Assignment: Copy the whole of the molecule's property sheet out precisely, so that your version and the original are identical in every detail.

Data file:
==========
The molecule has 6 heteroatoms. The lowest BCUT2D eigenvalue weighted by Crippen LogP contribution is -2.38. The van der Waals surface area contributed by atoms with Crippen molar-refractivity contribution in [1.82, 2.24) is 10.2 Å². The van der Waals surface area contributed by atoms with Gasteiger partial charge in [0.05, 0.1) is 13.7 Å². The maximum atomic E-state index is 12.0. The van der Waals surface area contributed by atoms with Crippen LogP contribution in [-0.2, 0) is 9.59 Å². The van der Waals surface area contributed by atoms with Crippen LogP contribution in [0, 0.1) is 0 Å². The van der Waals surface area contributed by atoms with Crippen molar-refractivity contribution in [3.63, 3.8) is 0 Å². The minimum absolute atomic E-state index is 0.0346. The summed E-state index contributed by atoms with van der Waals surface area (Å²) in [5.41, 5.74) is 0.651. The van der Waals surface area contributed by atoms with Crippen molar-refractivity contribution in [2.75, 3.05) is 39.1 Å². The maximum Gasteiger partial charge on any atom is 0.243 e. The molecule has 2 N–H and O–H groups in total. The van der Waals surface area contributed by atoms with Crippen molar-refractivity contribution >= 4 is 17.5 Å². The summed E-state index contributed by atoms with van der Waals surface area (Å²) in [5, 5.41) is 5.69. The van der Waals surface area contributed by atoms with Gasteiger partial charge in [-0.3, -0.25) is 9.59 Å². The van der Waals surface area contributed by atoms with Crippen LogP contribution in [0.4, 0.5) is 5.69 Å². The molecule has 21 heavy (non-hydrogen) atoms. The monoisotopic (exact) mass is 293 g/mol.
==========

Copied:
The molecule has 6 heteroatoms. The lowest BCUT2D eigenvalue weighted by Crippen LogP contribution is -2.38. The van der Waals surface area contributed by atoms with Crippen molar-refractivity contribution in [1.82, 2.24) is 10.2 Å². The van der Waals surface area contributed by atoms with Gasteiger partial charge in [0.05, 0.1) is 13.7 Å². The maximum atomic E-state index is 12.0. The van der Waals surface area contributed by atoms with Crippen LogP contribution in [-0.2, 0) is 9.59 Å². The van der Waals surface area contributed by atoms with Crippen LogP contribution in [0, 0.1) is 0 Å². The van der Waals surface area contributed by atoms with Crippen molar-refractivity contribution in [3.63, 3.8) is 0 Å². The minimum absolute atomic E-state index is 0.0346. The summed E-state index contributed by atoms with van der Waals surface area (Å²) in [5.41, 5.74) is 0.651. The van der Waals surface area contributed by atoms with Crippen molar-refractivity contribution in [2.75, 3.05) is 39.1 Å². The maximum Gasteiger partial charge on any atom is 0.243 e. The molecule has 2 N–H and O–H groups in total. The van der Waals surface area contributed by atoms with Crippen molar-refractivity contribution >= 4 is 17.5 Å². The summed E-state index contributed by atoms with van der Waals surface area (Å²) in [5, 5.41) is 5.69. The van der Waals surface area contributed by atoms with Gasteiger partial charge in [-0.3, -0.25) is 9.59 Å². The van der Waals surface area contributed by atoms with Crippen LogP contribution in [0.4, 0.5) is 5.69 Å². The molecule has 21 heavy (non-hydrogen) atoms. The monoisotopic (exact) mass is 293 g/mol.